ZyXel NSA-2400 network attached storage box
Four-drive central storage for your LAN
The drive set-up utility provides five configurations, and does a decent job of explaining the options to the non-technical users. You can combine the drives into a single volume, either using one after the other (JBOD) or striping the information across all four drives for higher performance (RAID 0). You can mirror the drives to reduce capacity, but allow protect the data, but with enforced striping too for higher speeds (RAID 10). RAID 5 is available too - it sacrifices write speed, but gives you more capacity and higher data security than RAID 10. Finally, you can set three of the drives into RAID 5 mode, reserving the fourth as a spare in case one of the others fails.
Which you choose depends entirely on whether you value capacity over security or vice versa. You get a good selection of alternatives, but not so many that you're left umming and ahhing between two or more very similar just slightly different options.
Plugging in a USB disk makes it accessible as a public share. Anyone can read and write files, provided the disk is FAT-formatted - NTFS disks are read-only. Linux EXT1, EXT2 and EXT3 formats are supported too.
What drives you install is up to you. ZyXel sells the NSA-2400 without drives, so you can pick whichever brand of drive you prefer or just go for the cheapest. That's also true of a more consumer-centric NAS box like Netgear's SC101T Storage Central Turbo unit, though it only offers two drives. Still, it costs around £120 to the NSA-2400's £520, though you can get the ZyXel for as low as £420 if you look. A four-drive, 1TB LaCie Ethernet Disk RAID currently costs around £589, but since you can buy four 250GB hard drives for the difference, there's really nothing in it, though the LaCie, unlike the ZyXel is hot-swappable.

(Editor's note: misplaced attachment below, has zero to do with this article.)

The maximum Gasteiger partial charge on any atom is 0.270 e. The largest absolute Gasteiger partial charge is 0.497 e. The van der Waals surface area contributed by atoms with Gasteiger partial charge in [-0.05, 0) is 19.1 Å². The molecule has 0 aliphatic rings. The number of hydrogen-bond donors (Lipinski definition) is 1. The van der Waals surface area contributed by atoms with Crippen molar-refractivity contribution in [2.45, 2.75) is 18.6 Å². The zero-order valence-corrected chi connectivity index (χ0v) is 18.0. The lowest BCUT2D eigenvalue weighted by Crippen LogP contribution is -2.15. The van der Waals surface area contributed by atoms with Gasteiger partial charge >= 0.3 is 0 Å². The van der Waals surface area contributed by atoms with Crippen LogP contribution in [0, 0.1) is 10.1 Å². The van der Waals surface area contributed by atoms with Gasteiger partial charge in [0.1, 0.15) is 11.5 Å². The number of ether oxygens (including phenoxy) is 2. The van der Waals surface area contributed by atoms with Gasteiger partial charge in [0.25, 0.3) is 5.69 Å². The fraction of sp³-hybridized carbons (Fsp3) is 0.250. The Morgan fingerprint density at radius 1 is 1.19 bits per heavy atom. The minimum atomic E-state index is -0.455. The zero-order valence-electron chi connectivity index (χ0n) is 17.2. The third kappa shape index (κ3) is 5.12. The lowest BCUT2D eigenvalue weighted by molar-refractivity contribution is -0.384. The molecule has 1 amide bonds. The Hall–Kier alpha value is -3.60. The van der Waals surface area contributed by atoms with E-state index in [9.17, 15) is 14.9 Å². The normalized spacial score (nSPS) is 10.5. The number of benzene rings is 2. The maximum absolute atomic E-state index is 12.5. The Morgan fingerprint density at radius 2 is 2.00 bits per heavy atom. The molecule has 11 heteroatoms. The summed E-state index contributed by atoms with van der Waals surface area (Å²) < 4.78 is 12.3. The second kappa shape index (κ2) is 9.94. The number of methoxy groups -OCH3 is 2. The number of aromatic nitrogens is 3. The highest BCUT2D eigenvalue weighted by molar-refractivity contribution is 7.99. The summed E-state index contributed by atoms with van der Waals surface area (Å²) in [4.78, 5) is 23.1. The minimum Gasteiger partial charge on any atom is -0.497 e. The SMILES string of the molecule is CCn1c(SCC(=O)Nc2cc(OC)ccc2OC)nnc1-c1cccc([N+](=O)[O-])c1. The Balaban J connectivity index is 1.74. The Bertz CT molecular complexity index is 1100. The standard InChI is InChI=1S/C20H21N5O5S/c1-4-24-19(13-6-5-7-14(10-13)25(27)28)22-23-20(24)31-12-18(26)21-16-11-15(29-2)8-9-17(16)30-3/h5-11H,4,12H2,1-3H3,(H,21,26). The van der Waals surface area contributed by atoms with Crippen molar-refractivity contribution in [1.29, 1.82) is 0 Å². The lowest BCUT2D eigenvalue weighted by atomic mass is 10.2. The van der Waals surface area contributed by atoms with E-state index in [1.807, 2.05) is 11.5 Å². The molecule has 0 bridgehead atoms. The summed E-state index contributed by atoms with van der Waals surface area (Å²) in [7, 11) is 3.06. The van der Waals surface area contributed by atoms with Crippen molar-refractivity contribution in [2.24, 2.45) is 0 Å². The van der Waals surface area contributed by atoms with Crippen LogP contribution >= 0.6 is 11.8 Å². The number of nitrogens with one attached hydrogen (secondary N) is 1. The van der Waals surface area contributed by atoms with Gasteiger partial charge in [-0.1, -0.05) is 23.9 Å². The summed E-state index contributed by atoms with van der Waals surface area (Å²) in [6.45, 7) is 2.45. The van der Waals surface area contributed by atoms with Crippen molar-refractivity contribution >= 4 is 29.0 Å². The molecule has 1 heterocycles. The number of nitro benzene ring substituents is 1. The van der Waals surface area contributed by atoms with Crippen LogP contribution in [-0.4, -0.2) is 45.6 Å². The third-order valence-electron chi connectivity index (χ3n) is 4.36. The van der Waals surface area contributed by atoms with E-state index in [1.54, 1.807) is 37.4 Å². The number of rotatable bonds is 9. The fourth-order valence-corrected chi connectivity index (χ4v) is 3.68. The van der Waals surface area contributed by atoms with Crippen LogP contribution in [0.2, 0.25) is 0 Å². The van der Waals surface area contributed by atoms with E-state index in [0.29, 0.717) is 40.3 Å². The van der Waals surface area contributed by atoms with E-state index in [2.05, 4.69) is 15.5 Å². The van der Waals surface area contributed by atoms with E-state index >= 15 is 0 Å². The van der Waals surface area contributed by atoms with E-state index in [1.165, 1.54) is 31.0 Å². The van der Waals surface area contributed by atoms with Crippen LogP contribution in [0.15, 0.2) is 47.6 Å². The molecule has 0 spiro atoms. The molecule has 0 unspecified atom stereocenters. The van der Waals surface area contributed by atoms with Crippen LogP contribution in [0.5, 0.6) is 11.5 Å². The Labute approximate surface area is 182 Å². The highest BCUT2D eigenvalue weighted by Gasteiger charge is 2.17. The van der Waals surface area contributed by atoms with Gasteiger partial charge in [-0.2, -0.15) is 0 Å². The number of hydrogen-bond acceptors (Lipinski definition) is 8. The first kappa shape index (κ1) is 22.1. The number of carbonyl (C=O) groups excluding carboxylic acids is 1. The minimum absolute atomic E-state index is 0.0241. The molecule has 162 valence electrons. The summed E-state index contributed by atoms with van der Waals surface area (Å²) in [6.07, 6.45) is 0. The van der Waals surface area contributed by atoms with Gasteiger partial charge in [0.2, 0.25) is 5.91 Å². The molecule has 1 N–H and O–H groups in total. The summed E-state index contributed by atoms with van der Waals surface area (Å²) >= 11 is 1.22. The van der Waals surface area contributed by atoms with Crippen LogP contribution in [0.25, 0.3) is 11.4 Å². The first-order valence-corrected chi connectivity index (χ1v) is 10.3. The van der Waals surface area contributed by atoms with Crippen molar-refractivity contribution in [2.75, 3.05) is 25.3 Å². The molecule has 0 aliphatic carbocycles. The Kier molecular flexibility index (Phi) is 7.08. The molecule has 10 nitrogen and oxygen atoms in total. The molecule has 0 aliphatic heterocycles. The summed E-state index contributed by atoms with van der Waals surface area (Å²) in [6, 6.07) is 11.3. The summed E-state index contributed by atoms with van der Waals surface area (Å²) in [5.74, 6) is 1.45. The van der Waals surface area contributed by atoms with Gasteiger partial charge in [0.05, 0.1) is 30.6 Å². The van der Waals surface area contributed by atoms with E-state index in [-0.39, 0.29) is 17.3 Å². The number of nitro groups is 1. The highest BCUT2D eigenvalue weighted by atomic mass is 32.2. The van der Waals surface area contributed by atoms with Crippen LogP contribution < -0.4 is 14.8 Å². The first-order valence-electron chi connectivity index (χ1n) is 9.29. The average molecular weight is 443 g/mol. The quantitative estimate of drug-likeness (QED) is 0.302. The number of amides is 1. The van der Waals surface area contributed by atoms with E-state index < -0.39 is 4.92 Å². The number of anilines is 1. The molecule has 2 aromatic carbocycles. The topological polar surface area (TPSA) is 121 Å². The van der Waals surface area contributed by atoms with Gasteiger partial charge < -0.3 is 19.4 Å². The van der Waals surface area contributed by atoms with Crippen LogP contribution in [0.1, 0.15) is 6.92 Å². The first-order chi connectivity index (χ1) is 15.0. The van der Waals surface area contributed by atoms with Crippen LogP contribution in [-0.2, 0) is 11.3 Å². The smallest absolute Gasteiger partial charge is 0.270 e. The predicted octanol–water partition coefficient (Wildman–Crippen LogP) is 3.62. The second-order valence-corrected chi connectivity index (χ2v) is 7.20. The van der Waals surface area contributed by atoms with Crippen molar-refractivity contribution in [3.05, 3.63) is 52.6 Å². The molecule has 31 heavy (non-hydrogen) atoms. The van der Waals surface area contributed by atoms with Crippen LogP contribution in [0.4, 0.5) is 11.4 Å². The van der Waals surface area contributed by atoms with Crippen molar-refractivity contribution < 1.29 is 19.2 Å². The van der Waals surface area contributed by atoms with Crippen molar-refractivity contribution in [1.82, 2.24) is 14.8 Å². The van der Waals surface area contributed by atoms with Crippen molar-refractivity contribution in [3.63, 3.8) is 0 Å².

ZyXel's NSA-2400 is a solid, if uninspiring, network storage unit. It gives you the flexibility to add your own drives - which also keeps the up-front cost down - but doesn't scrimp on the features you need to make the most of the machine. The look's a bit corporate for us and the price is totally par for the course. It doesn't excite, but then it won't disappoint either.
Sponsored: Benefits from the lessons learned in HPC